You may obtain a security freeze on your credit report and credit score for $5 to protect your privacy and ensure that credit is not granted in your name without your knowledge. You may not have to pay the $5 charge if you are a victim of identity theft. You have a right to place a security freeze on your credit report and credit score under state law (AS 45.48.100 – 45.48.290).
The security freeze will prohibit a consumer credit reporting agency from releasing your credit score and any information in your credit report without your express authorization or approval.
The security freeze is designed to prevent credit, loans, and other services from being approved in your name without your consent. However, you should be aware that using a security freeze to take control over who gets access to the personal and financial information in your credit report and credit score may delay, interfere with, or prohibit the timely approval of any subsequent request or application you make regarding a new loan, credit, a mortgage, a governmental service, a governmental payment, a cellular telephone, a utility, an Internet credit card application, an extension of credit at point of sale, and other items and services.
When you place a security freeze on your credit report and credit score, within 10 business days, you will be provided a personal identification number, password, or similar device to use if you choose to remove the freeze on your credit report and credit score or to temporarily authorize the release of your credit report and credit score to a specific third party or specific third parties or for a specific period of time after the freeze is in place. To provide that authorization, you must contact the consumer credit reporting agency and provide all of the following:
- proper identification to verify your identity
- the personal identification number, password, or similar device provided by the consumer credit reporting agency;
- proper information necessary to identify the third party or third parties who are authorized to receive the credit report and credit score or the specific period of time for which the credit report and credit score are to be available to third parties.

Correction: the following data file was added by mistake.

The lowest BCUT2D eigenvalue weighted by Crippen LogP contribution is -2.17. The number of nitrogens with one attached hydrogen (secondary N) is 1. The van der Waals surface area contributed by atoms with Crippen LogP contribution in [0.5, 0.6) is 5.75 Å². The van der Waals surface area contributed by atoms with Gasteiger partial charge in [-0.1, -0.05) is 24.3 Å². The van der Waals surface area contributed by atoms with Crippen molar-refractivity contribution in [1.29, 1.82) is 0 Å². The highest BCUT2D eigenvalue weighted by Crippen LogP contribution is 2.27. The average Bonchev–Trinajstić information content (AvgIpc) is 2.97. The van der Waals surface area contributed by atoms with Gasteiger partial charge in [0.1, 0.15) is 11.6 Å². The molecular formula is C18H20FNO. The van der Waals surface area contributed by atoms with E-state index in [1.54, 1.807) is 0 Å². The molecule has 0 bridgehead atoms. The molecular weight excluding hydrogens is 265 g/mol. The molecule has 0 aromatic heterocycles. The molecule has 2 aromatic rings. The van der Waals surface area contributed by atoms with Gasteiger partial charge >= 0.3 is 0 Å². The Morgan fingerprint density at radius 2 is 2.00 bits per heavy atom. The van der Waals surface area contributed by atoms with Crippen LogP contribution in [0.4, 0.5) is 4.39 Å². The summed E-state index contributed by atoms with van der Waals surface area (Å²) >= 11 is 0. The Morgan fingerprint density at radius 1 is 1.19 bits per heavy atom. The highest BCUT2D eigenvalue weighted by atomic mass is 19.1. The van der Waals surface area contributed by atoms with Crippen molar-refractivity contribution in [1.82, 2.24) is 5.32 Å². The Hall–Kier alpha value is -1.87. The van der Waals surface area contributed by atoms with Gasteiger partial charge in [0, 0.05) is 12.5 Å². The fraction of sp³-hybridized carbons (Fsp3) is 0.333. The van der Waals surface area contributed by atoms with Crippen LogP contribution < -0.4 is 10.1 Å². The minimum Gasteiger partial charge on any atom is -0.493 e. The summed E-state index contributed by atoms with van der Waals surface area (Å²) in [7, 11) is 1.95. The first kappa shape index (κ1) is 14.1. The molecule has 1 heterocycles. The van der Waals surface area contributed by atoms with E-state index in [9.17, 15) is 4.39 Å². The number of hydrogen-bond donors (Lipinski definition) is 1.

A consumer credit reporting agency that receives your request to temporarily lift a freeze on a credit report and credit score is required to comply with the request within 15 minutes, except after normal business hours and under certain other conditions, after receiving your request if you make the request by telephone, or an electronic method if the agency provides an electronic method, or within three business days after receiving your request if you make the request by mail. The consumer credit reporting agency may charge you $2 to temporarily lift the freeze.
A security freeze does not apply to circumstances where you have an existing account relationship and a copy of your credit report and credit score are requested by your existing creditor or its agents or affiliates for certain types of account review, collection, fraud control, or similar activities.
If you are actively seeking credit, you should understand that the procedures involved in lifting a security freeze may slow your own applications for credit. You should plan ahead and lift a freeze, either completely if you are shopping around, or specifically for a certain creditor, days before applying for new credit.
You have a right to bring a civil action against someone who violates your rights under these laws on security freezes. The action can be brought against a consumer credit reporting agency.